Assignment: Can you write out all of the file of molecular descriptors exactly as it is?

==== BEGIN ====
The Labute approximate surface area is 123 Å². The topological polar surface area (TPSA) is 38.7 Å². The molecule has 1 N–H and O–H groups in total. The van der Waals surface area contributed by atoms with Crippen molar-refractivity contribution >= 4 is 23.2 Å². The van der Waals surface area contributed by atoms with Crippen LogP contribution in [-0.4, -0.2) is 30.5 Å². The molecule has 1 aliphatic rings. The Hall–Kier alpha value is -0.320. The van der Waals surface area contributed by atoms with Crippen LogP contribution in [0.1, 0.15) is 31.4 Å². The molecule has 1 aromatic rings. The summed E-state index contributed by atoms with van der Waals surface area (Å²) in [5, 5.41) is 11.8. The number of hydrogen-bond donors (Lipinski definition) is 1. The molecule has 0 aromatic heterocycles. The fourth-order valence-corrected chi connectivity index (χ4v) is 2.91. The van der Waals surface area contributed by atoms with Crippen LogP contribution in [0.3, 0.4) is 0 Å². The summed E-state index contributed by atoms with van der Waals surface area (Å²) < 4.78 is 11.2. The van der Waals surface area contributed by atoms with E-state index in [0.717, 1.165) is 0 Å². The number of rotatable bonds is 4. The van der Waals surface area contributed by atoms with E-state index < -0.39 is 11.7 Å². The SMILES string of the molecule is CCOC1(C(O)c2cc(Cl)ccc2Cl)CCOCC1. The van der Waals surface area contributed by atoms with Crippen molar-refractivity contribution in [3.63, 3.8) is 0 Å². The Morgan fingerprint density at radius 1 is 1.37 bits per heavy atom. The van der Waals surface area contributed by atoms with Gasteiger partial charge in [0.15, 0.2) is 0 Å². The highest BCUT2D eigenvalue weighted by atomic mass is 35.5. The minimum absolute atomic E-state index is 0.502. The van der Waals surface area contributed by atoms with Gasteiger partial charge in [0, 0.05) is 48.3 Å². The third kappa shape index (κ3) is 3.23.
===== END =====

The Labute approximate surface area is 123 Å². The topological polar surface area (TPSA) is 38.7 Å². The molecule has 1 N–H and O–H groups in total. The van der Waals surface area contributed by atoms with Crippen molar-refractivity contribution >= 4 is 23.2 Å². The van der Waals surface area contributed by atoms with Crippen LogP contribution in [-0.4, -0.2) is 30.5 Å². The molecule has 1 aliphatic rings. The Hall–Kier alpha value is -0.320. The van der Waals surface area contributed by atoms with Crippen LogP contribution in [0.1, 0.15) is 31.4 Å². The molecule has 1 aromatic rings. The summed E-state index contributed by atoms with van der Waals surface area (Å²) in [5, 5.41) is 11.8. The number of hydrogen-bond donors (Lipinski definition) is 1. The molecule has 0 aromatic heterocycles. The fourth-order valence-corrected chi connectivity index (χ4v) is 2.91. The van der Waals surface area contributed by atoms with Crippen LogP contribution in [0.3, 0.4) is 0 Å². The summed E-state index contributed by atoms with van der Waals surface area (Å²) < 4.78 is 11.2. The van der Waals surface area contributed by atoms with E-state index in [0.717, 1.165) is 0 Å². The number of rotatable bonds is 4. The van der Waals surface area contributed by atoms with E-state index < -0.39 is 11.7 Å². The SMILES string of the molecule is CCOC1(C(O)c2cc(Cl)ccc2Cl)CCOCC1. The van der Waals surface area contributed by atoms with Crippen molar-refractivity contribution in [3.63, 3.8) is 0 Å². The Morgan fingerprint density at radius 1 is 1.37 bits per heavy atom. The van der Waals surface area contributed by atoms with Gasteiger partial charge in [0.15, 0.2) is 0 Å². The highest BCUT2D eigenvalue weighted by atomic mass is 35.5. The minimum absolute atomic E-state index is 0.502. The van der Waals surface area contributed by atoms with Gasteiger partial charge in [0, 0.05) is 48.3 Å². The third kappa shape index (κ3) is 3.23.